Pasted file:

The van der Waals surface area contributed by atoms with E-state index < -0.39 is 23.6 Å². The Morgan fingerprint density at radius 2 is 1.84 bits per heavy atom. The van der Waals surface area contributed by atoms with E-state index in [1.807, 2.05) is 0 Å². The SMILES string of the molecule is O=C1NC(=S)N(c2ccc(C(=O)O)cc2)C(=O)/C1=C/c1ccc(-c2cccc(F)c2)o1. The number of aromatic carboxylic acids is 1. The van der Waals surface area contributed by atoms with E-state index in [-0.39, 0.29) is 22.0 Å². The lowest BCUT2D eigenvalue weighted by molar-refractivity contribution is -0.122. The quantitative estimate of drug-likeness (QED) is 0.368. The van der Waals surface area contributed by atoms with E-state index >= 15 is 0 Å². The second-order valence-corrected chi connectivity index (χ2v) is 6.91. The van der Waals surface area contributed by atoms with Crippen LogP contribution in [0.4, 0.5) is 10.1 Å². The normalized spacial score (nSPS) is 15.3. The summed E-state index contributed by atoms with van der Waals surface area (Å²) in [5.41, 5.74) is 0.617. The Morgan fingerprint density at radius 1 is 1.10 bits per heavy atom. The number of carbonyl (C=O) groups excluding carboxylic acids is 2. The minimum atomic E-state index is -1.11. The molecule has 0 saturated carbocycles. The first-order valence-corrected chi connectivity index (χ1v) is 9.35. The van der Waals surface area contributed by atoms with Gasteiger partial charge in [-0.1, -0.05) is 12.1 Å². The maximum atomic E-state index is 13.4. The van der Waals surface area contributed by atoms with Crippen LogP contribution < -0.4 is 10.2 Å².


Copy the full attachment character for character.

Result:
The van der Waals surface area contributed by atoms with E-state index < -0.39 is 23.6 Å². The Morgan fingerprint density at radius 2 is 1.84 bits per heavy atom. The van der Waals surface area contributed by atoms with E-state index in [1.807, 2.05) is 0 Å². The SMILES string of the molecule is O=C1NC(=S)N(c2ccc(C(=O)O)cc2)C(=O)/C1=C/c1ccc(-c2cccc(F)c2)o1. The number of aromatic carboxylic acids is 1. The van der Waals surface area contributed by atoms with E-state index in [-0.39, 0.29) is 22.0 Å². The lowest BCUT2D eigenvalue weighted by molar-refractivity contribution is -0.122. The quantitative estimate of drug-likeness (QED) is 0.368. The van der Waals surface area contributed by atoms with E-state index >= 15 is 0 Å². The second-order valence-corrected chi connectivity index (χ2v) is 6.91. The van der Waals surface area contributed by atoms with Crippen LogP contribution in [0.4, 0.5) is 10.1 Å². The normalized spacial score (nSPS) is 15.3. The summed E-state index contributed by atoms with van der Waals surface area (Å²) in [5.41, 5.74) is 0.617. The Morgan fingerprint density at radius 1 is 1.10 bits per heavy atom. The number of carbonyl (C=O) groups excluding carboxylic acids is 2. The minimum atomic E-state index is -1.11. The molecule has 0 saturated carbocycles. The first-order valence-corrected chi connectivity index (χ1v) is 9.35. The van der Waals surface area contributed by atoms with Gasteiger partial charge in [-0.1, -0.05) is 12.1 Å². The maximum atomic E-state index is 13.4. The van der Waals surface area contributed by atoms with Crippen LogP contribution < -0.4 is 10.2 Å².